Tag: transparency

Transparency and National Security Are Not in Tension

Penny-wise and pound-foolish. That is my take on the “balance between transparency and national security” President Obama claims to have struck with regard to photographs of wrongdoing at Abu Ghraib.

Taking it as a given that release of the photos would inflame enemies in Iraq and threaten our troops there, failing to release the photos will warm anti-American sentiment the world over for far longer as people assume that the U.S. is concealing far worse than what is already known.

Not lancing a boil is a way to avoid pain, but failing to lance that boil is potentially much more painful over the long haul. By not releasing the photos, President Obama protects troops today at a cost to more troops in the future.

The damage was done at Abu Ghraib. All that remains is to let sunlight heal the wounds or to let the infection continue to fester.

Bank ‘Stress Tests’ Need Transparency

As the bank stress tests are released, it is vital that the public receive specific and detailed information on each financial institution.  The Administration’s and the Federal Reserve’s continued policy of attempting to disguise the differing health of each bank has been a failure.  What is best for the taxpayer and the investing public is sufficient information to separate the good banks from the bad.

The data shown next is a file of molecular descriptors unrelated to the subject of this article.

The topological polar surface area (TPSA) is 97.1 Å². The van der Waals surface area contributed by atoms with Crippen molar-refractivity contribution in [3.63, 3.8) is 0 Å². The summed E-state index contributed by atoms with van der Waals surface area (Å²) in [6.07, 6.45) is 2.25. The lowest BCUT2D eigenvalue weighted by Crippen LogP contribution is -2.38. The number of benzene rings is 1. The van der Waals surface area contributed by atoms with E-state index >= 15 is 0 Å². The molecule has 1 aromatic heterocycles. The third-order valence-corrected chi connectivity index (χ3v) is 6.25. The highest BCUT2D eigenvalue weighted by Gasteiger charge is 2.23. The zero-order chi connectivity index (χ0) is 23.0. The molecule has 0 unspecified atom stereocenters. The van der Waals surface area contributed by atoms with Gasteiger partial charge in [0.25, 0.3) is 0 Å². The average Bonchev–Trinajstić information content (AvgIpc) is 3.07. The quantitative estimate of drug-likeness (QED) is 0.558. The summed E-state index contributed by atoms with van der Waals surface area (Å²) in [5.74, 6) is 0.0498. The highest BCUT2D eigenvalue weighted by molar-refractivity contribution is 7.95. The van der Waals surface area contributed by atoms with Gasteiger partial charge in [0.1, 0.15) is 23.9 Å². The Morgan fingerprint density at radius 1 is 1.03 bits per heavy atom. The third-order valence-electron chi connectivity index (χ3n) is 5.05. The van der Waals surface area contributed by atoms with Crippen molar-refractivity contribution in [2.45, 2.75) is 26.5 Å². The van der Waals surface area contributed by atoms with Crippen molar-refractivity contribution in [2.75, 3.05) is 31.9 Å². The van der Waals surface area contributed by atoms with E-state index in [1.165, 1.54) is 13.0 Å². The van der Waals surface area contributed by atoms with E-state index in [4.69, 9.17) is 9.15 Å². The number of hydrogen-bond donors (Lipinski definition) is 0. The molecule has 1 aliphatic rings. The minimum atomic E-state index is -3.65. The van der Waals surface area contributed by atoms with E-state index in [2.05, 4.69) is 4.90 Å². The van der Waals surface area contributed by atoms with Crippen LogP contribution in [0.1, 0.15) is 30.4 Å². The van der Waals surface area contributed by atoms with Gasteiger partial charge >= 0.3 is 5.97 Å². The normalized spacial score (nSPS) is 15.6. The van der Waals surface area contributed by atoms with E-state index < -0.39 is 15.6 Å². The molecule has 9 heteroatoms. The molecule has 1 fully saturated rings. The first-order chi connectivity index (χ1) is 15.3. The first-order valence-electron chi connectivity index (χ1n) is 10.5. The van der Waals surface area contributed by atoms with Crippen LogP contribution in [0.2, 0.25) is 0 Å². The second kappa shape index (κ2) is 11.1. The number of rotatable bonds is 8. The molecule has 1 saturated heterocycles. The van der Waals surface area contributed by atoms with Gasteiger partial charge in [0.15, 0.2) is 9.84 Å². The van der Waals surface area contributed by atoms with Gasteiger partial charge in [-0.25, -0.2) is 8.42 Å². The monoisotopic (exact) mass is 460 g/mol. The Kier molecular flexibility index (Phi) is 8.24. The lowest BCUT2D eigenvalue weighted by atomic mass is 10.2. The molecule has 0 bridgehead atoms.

For those institutions which lack sufficient capital to remain solvent, they should seek private capital or else be closed and resolved.  Too many taxpayer dollars have already been wasted keeping alive failed institutions.  The Administration’s policy of keeping failed institutions on taxpayer-financed life-support only serves to retard the market’s ability to move assets away from those who do not, or cannot, make productive use of them toward those who can.  It is time to remember that the unparalleled wealth-creating engine of the market depends as much on allowing failure as it does in encouraging success.

Banks passing the stress tests should be allowed and encouraged to re-pay their TARP funds as soon as possible, and with no additional strings attached.  More importantly, the Administration should use any returned TARP funds to pay-down the increasing government debt, rather than be diverted to bailing-out other failed companies.

New at Cato

Here are a few highlights from Cato Today, a daily email from the Cato Institute. You can subscribe, here.